Finding a mode is one thing versus finding all of them, e.g., {5,2} from {5,1,4,2,9,7,3,2,8,5,6}.

An endeavor to "delete" elements by writing zeroes dismisses zero as a candidate mode. We might "season" the list by adding a constant for eliminating existing noughts and later deduct as much to return each to its original number, but if the negative of the additive is present at the start, then a new nothing originates. However, supplementing the list by one higher than its largest magnitude guarantees that whatever would be last-in-line for an opportunity to end up at zero would immediately hop right over it. Less pointedly, every number would become positive.

Call this generated list "Frank" and perform a descending sort on it; with like values grouped, taking successive differences will, in addition to shortening the list by one element, intersperse zeroes between equals and nonzeroes between nonequals. Recalling that we're looking for modes, the equals are necessarily the keepers. To capture them: simultaneously convert all zeroes to ones and all nonzeroes to zeroes, prefix an additional zero to this subresult to remedy its dimension, then multiply it by our presorted Frank.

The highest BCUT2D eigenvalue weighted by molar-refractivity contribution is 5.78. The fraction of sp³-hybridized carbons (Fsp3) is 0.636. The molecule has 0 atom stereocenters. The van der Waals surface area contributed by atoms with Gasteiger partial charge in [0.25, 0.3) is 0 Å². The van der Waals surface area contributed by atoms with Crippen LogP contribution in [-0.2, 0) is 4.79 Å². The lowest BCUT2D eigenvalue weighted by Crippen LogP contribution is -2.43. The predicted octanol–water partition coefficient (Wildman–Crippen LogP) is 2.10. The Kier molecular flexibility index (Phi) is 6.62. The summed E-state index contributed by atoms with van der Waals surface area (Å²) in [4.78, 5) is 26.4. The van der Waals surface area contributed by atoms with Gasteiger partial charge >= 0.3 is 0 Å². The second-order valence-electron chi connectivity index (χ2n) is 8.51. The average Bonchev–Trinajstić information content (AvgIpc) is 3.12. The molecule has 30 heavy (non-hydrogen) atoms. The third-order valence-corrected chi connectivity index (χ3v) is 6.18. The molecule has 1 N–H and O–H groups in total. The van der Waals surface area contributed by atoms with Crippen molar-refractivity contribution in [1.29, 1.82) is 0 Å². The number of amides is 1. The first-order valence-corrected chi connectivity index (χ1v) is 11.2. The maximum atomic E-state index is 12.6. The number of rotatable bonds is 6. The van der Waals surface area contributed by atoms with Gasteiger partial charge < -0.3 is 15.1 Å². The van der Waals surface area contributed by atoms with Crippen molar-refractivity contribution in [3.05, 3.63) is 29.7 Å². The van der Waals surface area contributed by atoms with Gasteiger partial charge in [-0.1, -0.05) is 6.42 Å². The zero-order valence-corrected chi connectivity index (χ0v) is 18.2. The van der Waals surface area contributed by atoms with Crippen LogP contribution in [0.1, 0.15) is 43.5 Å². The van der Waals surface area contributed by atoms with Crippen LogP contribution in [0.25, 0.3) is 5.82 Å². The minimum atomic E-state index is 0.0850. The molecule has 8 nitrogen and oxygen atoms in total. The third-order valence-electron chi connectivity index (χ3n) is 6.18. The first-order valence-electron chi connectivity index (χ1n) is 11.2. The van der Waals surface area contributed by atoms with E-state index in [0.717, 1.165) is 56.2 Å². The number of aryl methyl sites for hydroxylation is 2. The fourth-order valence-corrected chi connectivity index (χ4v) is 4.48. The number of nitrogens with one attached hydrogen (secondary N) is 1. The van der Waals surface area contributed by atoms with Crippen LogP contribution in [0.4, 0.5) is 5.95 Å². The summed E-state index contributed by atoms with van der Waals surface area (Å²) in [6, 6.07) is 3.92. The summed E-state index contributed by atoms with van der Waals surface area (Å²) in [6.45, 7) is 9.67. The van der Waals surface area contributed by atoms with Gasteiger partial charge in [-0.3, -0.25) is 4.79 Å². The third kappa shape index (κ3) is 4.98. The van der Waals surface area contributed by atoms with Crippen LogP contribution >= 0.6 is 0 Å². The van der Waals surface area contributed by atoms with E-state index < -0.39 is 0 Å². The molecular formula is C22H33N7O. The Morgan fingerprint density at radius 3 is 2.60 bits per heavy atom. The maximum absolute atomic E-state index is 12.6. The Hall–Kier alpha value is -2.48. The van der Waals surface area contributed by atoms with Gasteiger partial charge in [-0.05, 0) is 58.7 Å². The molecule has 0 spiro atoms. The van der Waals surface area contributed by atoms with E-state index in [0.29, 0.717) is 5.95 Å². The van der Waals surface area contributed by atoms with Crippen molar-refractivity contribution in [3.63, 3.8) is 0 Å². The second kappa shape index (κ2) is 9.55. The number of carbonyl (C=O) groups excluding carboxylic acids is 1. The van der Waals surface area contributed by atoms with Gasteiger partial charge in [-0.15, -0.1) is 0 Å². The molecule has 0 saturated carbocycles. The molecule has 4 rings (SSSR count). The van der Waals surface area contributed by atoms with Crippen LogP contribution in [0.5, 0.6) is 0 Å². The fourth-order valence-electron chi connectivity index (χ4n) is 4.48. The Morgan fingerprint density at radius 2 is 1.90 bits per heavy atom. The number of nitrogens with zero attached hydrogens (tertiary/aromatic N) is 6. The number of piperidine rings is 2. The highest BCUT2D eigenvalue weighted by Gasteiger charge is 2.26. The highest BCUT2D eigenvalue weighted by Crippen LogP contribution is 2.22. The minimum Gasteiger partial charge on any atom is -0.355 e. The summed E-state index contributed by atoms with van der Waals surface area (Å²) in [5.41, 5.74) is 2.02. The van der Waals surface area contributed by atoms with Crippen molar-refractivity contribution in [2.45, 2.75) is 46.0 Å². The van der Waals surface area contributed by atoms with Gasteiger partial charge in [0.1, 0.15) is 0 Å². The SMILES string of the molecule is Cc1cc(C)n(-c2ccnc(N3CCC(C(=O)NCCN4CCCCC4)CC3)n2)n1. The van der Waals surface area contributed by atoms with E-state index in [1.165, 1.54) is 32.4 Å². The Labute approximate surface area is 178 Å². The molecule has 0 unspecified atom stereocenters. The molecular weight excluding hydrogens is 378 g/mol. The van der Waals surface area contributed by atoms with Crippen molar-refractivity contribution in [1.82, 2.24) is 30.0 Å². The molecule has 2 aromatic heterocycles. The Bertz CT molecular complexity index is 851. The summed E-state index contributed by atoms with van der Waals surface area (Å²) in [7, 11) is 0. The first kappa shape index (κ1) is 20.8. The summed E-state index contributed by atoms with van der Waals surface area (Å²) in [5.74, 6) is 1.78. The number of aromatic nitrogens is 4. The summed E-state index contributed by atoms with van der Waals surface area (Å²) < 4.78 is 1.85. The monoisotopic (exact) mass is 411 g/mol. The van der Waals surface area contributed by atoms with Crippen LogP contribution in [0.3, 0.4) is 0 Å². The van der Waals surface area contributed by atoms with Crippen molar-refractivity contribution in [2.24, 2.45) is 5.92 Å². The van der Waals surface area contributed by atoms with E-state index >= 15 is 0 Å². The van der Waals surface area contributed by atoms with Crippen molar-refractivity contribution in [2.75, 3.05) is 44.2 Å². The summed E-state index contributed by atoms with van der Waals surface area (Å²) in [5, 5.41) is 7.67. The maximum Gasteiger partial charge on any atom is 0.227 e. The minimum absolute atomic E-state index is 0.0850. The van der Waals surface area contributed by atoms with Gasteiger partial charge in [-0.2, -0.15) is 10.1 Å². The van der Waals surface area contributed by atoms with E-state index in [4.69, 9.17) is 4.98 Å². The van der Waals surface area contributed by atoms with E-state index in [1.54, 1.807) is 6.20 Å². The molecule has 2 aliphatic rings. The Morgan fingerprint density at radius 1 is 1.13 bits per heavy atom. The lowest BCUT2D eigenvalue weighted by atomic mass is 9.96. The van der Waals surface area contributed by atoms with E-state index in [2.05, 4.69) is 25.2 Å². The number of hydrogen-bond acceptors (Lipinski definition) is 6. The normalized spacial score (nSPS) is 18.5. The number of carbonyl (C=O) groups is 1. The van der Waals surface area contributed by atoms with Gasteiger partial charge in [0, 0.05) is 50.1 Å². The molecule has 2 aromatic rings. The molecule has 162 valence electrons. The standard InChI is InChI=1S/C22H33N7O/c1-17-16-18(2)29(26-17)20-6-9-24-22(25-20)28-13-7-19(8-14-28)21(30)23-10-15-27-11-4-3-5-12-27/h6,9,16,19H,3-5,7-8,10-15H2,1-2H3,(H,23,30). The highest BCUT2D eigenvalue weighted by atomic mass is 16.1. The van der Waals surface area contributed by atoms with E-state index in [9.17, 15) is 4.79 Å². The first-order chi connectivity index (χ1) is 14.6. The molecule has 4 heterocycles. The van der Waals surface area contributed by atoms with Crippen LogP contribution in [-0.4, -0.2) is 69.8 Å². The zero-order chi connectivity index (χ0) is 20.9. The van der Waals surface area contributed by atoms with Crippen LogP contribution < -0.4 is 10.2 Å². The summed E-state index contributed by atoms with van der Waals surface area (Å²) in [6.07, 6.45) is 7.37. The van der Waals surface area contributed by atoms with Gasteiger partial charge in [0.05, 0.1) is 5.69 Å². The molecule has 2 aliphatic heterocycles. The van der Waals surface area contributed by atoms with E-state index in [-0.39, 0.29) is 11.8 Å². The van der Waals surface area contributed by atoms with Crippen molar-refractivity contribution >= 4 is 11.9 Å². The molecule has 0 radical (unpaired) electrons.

This culminates in removing one member from each cluster of matching numbers, i.e., trios get turned into duos, duos into solos, and solos into zeroes (which is not harmful to our seasoned list). Descend-sorting again would shift every "deleted" entry to the farthest right for the next pass, but let's not do that yet. Consider at this point whether all entries have now been deleted. If the largest value is indeed zero, then the iteration one prior held what survived the longest - our modes. Elsewise, take the diminished list back to the previous paragraph.

Having found only zeroes remaining, there's the reason we didn't update Frank that we may now return to it. It should contain all that we wanted (added constant notwithstanding), followed by those that didn't make it. To truncate in the former's favor, count them up, then crop. The total would be the sum of all nonzeroes identifying themselves as ones, so we'll ask them, "Are you different from zero?" Zeroes are not different from zero, so the individual answers for those are FALSE, which is zero again. Nonzeroes are comparatively not zero, so each of their answers is TRUE, which counts as one. And you sum them. And that's how many you keep.

Subtract the constant you added at the beginning of this procedure to get your modes.

:Ans→X

:1+max(abs(Ans→X

:LX+Ans

:While max(Ans

:Ans→X

:SortD(LX

:LXaugment({0},not(ΔList(LX

:End

:sum(LX xor 0→dim(LX

:LX-X